Thu, Sep 08, 2005 - Page 13 News List

An audiophile finds heaven, but it isn't cheap

Finding the best hi-fi on the market in Taipei sounds easy but the fact is you usually get what you pay for

By David Momphard  /  STAFF REPORTER

The IFA consumer electronics fair in Berlin last week assembled what it called the most expensive hi-fi in the world. That sounded like a fun thing to do, so I decided to go in search of a superlative of my own: the best home audio hi-fi for my NT dollar.

"That's a lot like asking what's the best car in the world," said Jason Ma (馬俊龍), the president of Wilson Audio, where I found my winner. "Some people like BMWs for the way they drive, some people like Mercedes Benz for their comfort and luxury, some people would prefer a Ferrari. It's the same for audio equipment."

Ma's outfit took best-of-show at the Taiwan Audio Association's International Hi-End Hi-Fi Show in Xindian (新店) last month, quite an honor for an event that fills several floors of a hotel each year with hundreds of exhibitors. The show's winning speakers were a pair of Wilson Audio's flagship Alexandria X-2, six-driver loudspeakers constructed from a material known only as "X" that is harder and heavier than steel. A pair takes six weeks to manufacture.

"Wilson makes arguably the best speaker. From tuner to speaker, Goldmund makes the best complete hi-fi system in the world," Ma said.

He explained that many speaker designers work to craft a product made to play certain types of music and this is especially true of hi-end equipment. Here, the designers' target audience is audiophiles interested in obtaining perfect reproductions of their most treasured concert recordings -- usually opera or classical music.

"When the musicians are trying to achieve perfection and the recording engineer was working for absolute clarity, those are the recordings for which high-end audio equipment is made," Ma said. "These speakers aren't made to go in, say, a nightclub because electronic music and hip hop don't require the kind of definition these speakers offer. You just need a lot of volume and a lot of bass."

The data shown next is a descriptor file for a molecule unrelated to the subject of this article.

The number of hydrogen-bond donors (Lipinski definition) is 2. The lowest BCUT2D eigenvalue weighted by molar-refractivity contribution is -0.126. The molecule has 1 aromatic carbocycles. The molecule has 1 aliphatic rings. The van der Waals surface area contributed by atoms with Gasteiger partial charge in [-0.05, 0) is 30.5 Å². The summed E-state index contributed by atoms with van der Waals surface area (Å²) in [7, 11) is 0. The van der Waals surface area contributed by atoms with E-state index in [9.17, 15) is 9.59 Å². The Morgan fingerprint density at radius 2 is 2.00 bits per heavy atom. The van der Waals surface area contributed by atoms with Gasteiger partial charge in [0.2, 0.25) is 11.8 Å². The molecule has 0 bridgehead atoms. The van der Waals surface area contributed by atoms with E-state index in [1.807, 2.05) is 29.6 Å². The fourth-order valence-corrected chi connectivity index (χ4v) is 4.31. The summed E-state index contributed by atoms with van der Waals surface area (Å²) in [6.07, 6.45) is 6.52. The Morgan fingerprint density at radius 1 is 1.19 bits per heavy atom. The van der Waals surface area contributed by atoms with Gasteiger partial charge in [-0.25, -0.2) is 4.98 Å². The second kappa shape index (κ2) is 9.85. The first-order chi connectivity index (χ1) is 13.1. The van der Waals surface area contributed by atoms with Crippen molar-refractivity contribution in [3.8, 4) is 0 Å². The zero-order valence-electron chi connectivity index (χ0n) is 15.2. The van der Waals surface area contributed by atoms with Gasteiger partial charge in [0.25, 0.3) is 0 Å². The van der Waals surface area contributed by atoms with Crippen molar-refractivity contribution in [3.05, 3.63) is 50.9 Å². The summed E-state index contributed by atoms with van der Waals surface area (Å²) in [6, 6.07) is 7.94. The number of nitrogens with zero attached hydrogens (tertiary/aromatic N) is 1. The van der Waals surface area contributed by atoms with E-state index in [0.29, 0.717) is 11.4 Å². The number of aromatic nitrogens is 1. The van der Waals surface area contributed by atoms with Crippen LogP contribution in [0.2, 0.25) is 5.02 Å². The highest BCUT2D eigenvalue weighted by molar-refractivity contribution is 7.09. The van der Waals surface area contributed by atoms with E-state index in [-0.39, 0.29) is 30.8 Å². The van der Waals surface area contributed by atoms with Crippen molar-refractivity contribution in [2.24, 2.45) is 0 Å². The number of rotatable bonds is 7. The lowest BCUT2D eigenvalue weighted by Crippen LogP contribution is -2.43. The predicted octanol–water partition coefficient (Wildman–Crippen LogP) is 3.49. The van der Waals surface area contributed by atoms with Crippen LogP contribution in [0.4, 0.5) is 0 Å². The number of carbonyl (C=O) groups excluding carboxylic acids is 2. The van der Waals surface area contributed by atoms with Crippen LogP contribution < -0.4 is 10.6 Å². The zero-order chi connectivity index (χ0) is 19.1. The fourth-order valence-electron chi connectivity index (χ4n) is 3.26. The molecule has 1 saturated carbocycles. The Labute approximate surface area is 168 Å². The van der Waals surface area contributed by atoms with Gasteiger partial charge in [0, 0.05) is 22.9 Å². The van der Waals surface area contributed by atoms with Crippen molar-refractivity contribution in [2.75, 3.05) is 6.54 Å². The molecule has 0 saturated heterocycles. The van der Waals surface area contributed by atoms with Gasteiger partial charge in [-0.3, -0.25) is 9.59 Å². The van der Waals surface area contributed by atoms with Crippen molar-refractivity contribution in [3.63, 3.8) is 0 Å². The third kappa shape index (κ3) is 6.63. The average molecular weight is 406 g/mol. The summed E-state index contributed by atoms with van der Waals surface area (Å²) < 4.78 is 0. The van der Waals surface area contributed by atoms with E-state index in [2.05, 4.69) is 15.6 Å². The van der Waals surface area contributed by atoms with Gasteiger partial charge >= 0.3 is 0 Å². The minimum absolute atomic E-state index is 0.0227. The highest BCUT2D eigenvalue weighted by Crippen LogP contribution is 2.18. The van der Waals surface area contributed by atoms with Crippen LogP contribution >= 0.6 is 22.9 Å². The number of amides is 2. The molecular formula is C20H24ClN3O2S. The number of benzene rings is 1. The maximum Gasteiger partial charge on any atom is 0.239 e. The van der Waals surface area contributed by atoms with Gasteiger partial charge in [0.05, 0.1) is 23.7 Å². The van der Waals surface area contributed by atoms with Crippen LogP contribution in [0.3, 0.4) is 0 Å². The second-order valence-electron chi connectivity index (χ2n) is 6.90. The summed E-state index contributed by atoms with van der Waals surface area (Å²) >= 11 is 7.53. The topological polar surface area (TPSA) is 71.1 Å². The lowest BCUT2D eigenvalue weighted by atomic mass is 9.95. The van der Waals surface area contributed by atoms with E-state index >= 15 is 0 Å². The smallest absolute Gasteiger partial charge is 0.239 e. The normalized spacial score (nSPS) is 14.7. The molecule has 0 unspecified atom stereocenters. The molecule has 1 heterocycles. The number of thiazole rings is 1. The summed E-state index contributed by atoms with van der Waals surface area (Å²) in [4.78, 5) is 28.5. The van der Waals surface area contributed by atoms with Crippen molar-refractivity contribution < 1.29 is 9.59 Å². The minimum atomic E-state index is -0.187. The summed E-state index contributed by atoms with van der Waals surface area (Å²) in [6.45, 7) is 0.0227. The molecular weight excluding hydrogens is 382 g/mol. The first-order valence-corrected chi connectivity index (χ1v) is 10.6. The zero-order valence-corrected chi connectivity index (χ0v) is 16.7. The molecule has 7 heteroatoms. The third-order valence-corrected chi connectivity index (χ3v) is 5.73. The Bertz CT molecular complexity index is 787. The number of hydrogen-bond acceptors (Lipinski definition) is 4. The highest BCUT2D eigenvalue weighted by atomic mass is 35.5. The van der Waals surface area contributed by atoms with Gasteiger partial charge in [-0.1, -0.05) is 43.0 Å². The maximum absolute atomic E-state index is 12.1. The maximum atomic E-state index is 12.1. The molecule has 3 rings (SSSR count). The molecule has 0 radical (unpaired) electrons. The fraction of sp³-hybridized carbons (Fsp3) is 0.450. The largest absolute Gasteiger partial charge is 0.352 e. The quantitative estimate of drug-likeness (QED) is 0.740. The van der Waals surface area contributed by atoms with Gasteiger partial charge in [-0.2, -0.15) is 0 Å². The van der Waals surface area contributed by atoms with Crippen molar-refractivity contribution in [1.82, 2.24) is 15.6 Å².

Understanding the design of the product is key to understanding why it sounds as good as it does, Ma said.

"Designers might try using a variety of woods to build a speaker, first trying them in one way, then another, or in using combinations of wood," he said. "When you start to hear the difference in sound created by different woods -- like the way a wine lover tastes a variety of flavors in a single glass -- then you're becoming an audiophile."

Goldmund eschews wood in its speakers because, as Ma explained, woods take on a life of their own in an acoustic environment, often vibrating differently than what is intended and producing an unwanted ambient noise.

Though design is integral to sound quality it can also be purely cosmetic. While gold is an excellent design choice for a speaker or tuner's fittings because it is an excellent conductor of electricity, a gold-plated volume knob only adds to the price tag, not the sound quality.

Think you're ready to upgrade to one of the world's best home hi-fis? Before you can lay back in your Lazy Boy and enjoy your new stereo you'll have to listen first to an altogether less pleasant sound: the cash register. The Wilson Alexandria X-2s in Ma's back showroom cost NT$4.5 million.

The front showroom Goldmund Epilogue 1 speaker system is NT$9 million. It includes two speakers, each with 12 drivers, and a pair of amplifiers to power them. The system bandwidth extends from below 20Hz to more than 28kHz. Goldmund is famous for never listening to its products before marketing them. Rather, each instrument undergoes several scientific measurements to make sure it meets intended benchmarks. The human ear, they say, cannot hear the truth.

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